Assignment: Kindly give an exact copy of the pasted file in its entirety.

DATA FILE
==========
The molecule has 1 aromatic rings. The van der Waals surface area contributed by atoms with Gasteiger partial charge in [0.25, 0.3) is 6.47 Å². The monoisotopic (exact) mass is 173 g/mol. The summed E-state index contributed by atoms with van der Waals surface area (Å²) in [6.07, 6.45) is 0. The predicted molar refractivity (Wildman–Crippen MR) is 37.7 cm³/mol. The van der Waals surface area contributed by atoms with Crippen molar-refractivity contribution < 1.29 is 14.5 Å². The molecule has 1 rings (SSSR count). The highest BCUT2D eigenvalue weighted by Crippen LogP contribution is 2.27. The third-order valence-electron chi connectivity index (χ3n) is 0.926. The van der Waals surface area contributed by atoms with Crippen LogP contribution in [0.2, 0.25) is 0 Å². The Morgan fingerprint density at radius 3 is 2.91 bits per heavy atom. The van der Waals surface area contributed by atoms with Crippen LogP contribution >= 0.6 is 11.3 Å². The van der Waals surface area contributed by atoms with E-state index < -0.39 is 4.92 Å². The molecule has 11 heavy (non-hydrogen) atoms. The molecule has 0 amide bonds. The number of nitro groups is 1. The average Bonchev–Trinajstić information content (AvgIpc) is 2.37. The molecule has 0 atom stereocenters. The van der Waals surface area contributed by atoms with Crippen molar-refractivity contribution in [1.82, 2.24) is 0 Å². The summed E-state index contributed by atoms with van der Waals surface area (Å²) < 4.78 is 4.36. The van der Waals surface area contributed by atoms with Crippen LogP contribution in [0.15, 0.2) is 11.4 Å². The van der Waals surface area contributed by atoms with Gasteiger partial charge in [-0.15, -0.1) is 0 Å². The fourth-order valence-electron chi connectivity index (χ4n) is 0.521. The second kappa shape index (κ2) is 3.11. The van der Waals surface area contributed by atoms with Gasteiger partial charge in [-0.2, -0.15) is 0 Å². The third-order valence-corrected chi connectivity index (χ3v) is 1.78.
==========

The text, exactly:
The molecule has 1 aromatic rings. The van der Waals surface area contributed by atoms with Gasteiger partial charge in [0.25, 0.3) is 6.47 Å². The monoisotopic (exact) mass is 173 g/mol. The summed E-state index contributed by atoms with van der Waals surface area (Å²) in [6.07, 6.45) is 0. The predicted molar refractivity (Wildman–Crippen MR) is 37.7 cm³/mol. The van der Waals surface area contributed by atoms with Crippen molar-refractivity contribution < 1.29 is 14.5 Å². The molecule has 1 rings (SSSR count). The highest BCUT2D eigenvalue weighted by Crippen LogP contribution is 2.27. The third-order valence-electron chi connectivity index (χ3n) is 0.926. The van der Waals surface area contributed by atoms with Crippen LogP contribution in [0.2, 0.25) is 0 Å². The Morgan fingerprint density at radius 3 is 2.91 bits per heavy atom. The van der Waals surface area contributed by atoms with Crippen LogP contribution >= 0.6 is 11.3 Å². The van der Waals surface area contributed by atoms with E-state index < -0.39 is 4.92 Å². The molecule has 11 heavy (non-hydrogen) atoms. The molecule has 0 amide bonds. The number of nitro groups is 1. The average Bonchev–Trinajstić information content (AvgIpc) is 2.37. The molecule has 0 atom stereocenters. The van der Waals surface area contributed by atoms with Crippen molar-refractivity contribution in [1.82, 2.24) is 0 Å². The summed E-state index contributed by atoms with van der Waals surface area (Å²) < 4.78 is 4.36. The van der Waals surface area contributed by atoms with Crippen LogP contribution in [0.15, 0.2) is 11.4 Å². The van der Waals surface area contributed by atoms with Gasteiger partial charge in [-0.15, -0.1) is 0 Å². The fourth-order valence-electron chi connectivity index (χ4n) is 0.521. The second kappa shape index (κ2) is 3.11. The van der Waals surface area contributed by atoms with Gasteiger partial charge in [-0.2, -0.15) is 0 Å². The third-order valence-corrected chi connectivity index (χ3v) is 1.78.